In order to better understand the consequences of post-stroke distorted somatotopic representations leading to deficits in tactile localization and its importance to functional recovery, it is necessary to be able to quantitatively assess and monitor these deficits. While current clinical assessments can detect the existence of major deficits in topesthesia, they still fail to sensitively quantify them. The two case reports on stroke patients presented in this work demonstrate the utility and advantages of using a new, more sophisticated assessment tool to quantify mislocalization. This automated, technology-assisted assessment allows to assess topesthesia on the volar side of the hand in a standardized way with well-controlled stimulation for higher repeatability and provides continuous outcome measures on ratio scales. The computed visual representations allow clinicians to get a very detailed overview of the distorted perception for the entire hand at a glance. Thus, the automated assessment is expected to accelerate clinical routine examinations, while providing richer information and facilitating the interpretation compared to current clinical scales. In the two case reports, the proposed automated assessment was able to uncover deficits where clinical assessments could not due to ceiling effects and low sensitivity, and further suggested the presence of deficits in the ipsilesional hand, which is often referred to as the “non-affected” side in stroke patients. Furthermore, the existence of the revealed deficits in both patients could be related to the lesion location based on a voxel-based structural MRI analysis. These two cases show that strokes affecting the dorsal column—medial lemniscus pathway at different levels (e.g., ventral posterolateral nucleus of the thalamus, internal capsule, or SI) can result in vibrotactile localization deficits. In cross-sectional studies such an assessment tool combined with MRI could allow a more detailed analysis to improve knowledge about somatotopy in different brain areas, as for example systematic distortions on neighboring fingers could be an indicator for co-located finger representations in the brain regions.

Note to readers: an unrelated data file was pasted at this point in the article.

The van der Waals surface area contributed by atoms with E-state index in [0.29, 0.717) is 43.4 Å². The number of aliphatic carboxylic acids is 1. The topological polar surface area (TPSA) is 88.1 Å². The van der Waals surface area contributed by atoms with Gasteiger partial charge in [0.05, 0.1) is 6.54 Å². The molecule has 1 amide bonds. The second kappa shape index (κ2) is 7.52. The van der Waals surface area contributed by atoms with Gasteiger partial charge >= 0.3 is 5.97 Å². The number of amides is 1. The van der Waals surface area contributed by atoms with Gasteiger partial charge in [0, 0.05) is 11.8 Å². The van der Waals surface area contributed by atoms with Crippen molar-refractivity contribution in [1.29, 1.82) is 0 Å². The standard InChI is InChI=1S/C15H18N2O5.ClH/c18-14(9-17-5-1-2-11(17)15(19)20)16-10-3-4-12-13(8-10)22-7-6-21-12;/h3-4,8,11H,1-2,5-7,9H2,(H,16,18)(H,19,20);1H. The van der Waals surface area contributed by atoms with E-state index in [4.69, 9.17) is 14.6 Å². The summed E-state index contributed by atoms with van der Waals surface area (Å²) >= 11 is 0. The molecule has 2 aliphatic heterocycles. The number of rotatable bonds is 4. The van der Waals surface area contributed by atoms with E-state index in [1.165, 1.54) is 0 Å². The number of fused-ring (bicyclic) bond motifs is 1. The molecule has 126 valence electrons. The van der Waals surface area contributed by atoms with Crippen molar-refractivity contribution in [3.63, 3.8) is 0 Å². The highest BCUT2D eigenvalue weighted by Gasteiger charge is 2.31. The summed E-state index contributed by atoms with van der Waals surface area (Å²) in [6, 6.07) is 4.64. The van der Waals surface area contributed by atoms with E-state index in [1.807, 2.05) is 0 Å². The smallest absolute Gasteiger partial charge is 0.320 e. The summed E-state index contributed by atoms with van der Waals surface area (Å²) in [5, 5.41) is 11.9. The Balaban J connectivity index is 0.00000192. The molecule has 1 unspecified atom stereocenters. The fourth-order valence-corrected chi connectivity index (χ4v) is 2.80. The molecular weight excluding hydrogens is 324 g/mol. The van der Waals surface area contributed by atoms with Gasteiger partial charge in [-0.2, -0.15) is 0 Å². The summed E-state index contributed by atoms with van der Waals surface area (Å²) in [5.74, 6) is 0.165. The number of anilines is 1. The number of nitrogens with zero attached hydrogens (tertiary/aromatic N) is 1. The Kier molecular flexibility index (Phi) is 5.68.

Different studies have shown that mislocalization can persist many years after stroke (12, 14, 39) and only little research has investigated recovery. However, there exists recent evidence for potential normalization of distorted somatotopic representations in chronic stroke patients (40). Hence, therapies for deficits in topesthesia should be explored and whether recovery can be accelerated through targeted tactile stimulation. The present automated approach to assess tactile mislocalization provides a sensitive tool, which could inform the selection of the most appropriate therapy for the individual patient or the design of new customized and targeted rehabilitation approaches for topesthesia. The use of this tool will allow conducting systematic longitudinal studies to monitor detailed changes in localization deficits, which, combined with normative data and lesion analyses using MRI, may shed light on which patients are responders to specific therapies, on whether there exists a critical time window for interventions, and on the evolution of recovery in patients with somatosensory deficits. Furthermore, the presented tool combined with adaptive algorithms could be directly used for closed-loop patient-tailored somatosensory rehabilitation, as the system allows to assess tactile localization performance and the interface allows to provide immediate feedback to the patient.